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3 Research-Backed Ways To Support Your Gut Microbiome Today 

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Last updated on November 8, 2020

If you're like us at mbg, gut health is always top of mind. Right now, experts know more than ever before about gut health, but there's still so much to learn through additional research—in terms of what a healthy gut even looks like, how to test it, and the best type of probiotic to take

"We don't have yet a complete understanding of what a true healthy gut microbiome is for a person because that could actually mean different things for different people," says Vincent Pedre, M.D.

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There's also more to discover about probiotics, but experts do know a good amount, Pedre says. Studies have shown associations between certain types of probiotics and improvements in eczema and traveler's diarrhea, among many other researched health benefits.* If you want to take probiotics for general wellness, Pedre typically recommends a multistrain probiotic with at least 30 billion CFUs.*

Probiotics are one important piece of the puzzle when it comes to supporting gut health, but there are other diet and lifestyle choices to keep in mind, as well.* So, considering the info experts do know, what are some of the best ways to protect your gut microbiome?


Ramp up your intake of plants; be mindful about meat; ditch sugar.

Based on compelling data about diet and the gut microbiome, scaling back on refined carbs and sugars, eating animal products in moderation1, and loading up on plants are some of the smartest moves you can make for gut health—but variety is key. According to data from the American Gut Project, "No matter the diet they subscribed to, participants who ate more than 30 different plant types per week had gut microbiomes that were more diverse than those who ate 10 or fewer types of plants per week."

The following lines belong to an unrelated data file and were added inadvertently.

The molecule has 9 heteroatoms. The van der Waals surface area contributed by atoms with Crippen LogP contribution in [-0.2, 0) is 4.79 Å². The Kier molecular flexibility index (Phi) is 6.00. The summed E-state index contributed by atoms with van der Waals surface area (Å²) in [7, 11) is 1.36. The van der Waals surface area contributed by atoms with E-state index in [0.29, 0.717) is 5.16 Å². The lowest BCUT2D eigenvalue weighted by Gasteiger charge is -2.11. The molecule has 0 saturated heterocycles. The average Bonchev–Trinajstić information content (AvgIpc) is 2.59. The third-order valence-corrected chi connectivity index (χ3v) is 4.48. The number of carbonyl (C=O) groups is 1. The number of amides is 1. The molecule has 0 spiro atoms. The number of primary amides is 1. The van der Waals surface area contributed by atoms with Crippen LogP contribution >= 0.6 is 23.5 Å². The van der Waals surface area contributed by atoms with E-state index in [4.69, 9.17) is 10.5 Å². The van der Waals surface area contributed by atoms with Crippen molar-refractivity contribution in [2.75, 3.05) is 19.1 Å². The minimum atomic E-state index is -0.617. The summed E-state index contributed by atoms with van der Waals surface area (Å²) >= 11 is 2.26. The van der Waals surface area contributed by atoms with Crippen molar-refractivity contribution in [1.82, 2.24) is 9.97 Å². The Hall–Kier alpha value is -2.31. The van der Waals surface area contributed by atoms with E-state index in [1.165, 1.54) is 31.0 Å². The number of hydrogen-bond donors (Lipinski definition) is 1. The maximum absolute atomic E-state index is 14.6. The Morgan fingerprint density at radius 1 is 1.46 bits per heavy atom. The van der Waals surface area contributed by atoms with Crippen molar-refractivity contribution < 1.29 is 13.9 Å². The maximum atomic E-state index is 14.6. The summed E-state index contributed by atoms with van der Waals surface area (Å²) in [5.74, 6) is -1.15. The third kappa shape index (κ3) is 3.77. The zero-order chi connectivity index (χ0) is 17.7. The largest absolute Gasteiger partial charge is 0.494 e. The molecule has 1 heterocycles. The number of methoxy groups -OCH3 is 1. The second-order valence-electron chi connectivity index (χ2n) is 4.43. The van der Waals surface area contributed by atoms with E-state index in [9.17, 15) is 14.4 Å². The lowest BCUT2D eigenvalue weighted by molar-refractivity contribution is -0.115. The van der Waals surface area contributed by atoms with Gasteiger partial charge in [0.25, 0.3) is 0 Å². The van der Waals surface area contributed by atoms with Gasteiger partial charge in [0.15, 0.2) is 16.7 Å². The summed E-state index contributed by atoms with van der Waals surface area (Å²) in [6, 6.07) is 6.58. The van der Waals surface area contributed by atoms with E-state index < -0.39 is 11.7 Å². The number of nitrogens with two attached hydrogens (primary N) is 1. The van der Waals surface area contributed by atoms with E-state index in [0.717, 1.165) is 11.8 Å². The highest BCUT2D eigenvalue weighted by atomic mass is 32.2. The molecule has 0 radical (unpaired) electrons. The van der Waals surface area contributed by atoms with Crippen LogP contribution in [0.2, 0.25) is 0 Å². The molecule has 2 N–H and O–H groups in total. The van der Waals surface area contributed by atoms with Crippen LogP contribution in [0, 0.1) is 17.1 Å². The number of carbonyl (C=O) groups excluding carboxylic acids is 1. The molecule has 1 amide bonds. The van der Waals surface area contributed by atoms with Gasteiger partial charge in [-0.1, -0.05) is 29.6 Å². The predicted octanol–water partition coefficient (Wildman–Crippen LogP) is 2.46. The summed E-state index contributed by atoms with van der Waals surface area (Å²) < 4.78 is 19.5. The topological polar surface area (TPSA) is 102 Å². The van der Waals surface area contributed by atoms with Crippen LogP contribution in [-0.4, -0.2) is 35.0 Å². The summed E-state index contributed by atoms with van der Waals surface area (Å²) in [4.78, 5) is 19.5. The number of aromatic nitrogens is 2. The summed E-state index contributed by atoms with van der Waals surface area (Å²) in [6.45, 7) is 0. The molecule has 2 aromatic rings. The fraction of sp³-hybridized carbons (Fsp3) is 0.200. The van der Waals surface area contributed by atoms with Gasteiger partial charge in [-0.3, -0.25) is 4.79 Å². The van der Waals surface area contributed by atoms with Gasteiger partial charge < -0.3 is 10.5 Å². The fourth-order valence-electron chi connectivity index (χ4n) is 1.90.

Here's what Pedre recommends eating for gut health, in a nutshell (more details here): healthy fats; nuts and seeds; high-fiber, low-glycemic carbs like leafy greens and cruciferous vegetables; slow carbs, like sweet potatoes and butternut squash; hypoallergenic proteins (pea, rice, hemp, chia); and clean and lean proteins like free-range poultry, wild-caught fish, and grass-fed meats.

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Support your body during and after a course of antibiotics.

First, take antibiotics only when absolutely necessary. (Really, ask your doc, "Is this absolutely necessary?") Then if it is, follow Pedre's pro tips on exactly what type of probiotics to take,* and what time to take them in relation to your antibiotic, to minimize the damage.


Move your body every day—and get outside when you're doing it.

In addition to myriad other benefits, exercise can improve gut health as well. "A 2018 study2 showed that endurance exercise training for 30 to 60 minutes three times a week for six weeks led to increased abundance of SCFA-producing microbes, increased levels of short-chain fatty acids in the stool, and that these changes were correlated with gains in lean mass and loss of body fat," says Bulsiewicz.

SCFAs are healing anti-inflammatory compounds produced by good gut bacteria that help heal gut damage and regulate the immune system. Want to hit two birds with one stone? Exercise outdoors—go on a hike or jog off the beaten path, touch some trees and plants, get dirty—to help foster biodiversity. 

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Bottom line.

Gut experts emphasize that, even though we still have much to learn about the intricacies of what constitutes a "healthy gut" for every person, there's still plenty that everyone can do right now to take care of gut health.